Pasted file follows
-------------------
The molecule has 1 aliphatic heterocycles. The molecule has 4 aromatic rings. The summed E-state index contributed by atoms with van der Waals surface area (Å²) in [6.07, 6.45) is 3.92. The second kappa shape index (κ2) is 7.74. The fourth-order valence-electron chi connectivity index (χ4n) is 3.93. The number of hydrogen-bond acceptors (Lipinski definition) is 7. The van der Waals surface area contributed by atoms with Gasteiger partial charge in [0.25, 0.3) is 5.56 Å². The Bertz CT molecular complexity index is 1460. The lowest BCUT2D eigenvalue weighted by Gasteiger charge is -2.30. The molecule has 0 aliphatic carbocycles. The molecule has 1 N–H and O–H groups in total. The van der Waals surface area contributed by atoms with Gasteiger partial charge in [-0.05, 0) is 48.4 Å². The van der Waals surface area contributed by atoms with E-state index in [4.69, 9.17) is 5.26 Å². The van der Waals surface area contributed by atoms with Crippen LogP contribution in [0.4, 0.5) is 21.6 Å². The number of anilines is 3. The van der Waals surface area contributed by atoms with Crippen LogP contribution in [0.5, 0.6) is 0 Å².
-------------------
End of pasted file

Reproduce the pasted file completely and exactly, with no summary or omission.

The molecule has 1 aliphatic heterocycles. The molecule has 4 aromatic rings. The summed E-state index contributed by atoms with van der Waals surface area (Å²) in [6.07, 6.45) is 3.92. The second kappa shape index (κ2) is 7.74. The fourth-order valence-electron chi connectivity index (χ4n) is 3.93. The number of hydrogen-bond acceptors (Lipinski definition) is 7. The van der Waals surface area contributed by atoms with Gasteiger partial charge in [0.25, 0.3) is 5.56 Å². The Bertz CT molecular complexity index is 1460. The lowest BCUT2D eigenvalue weighted by Gasteiger charge is -2.30. The molecule has 0 aliphatic carbocycles. The molecule has 1 N–H and O–H groups in total. The van der Waals surface area contributed by atoms with Gasteiger partial charge in [-0.05, 0) is 48.4 Å². The van der Waals surface area contributed by atoms with E-state index in [4.69, 9.17) is 5.26 Å². The van der Waals surface area contributed by atoms with Crippen LogP contribution in [0.4, 0.5) is 21.6 Å². The number of anilines is 3. The van der Waals surface area contributed by atoms with Crippen LogP contribution in [0.5, 0.6) is 0 Å².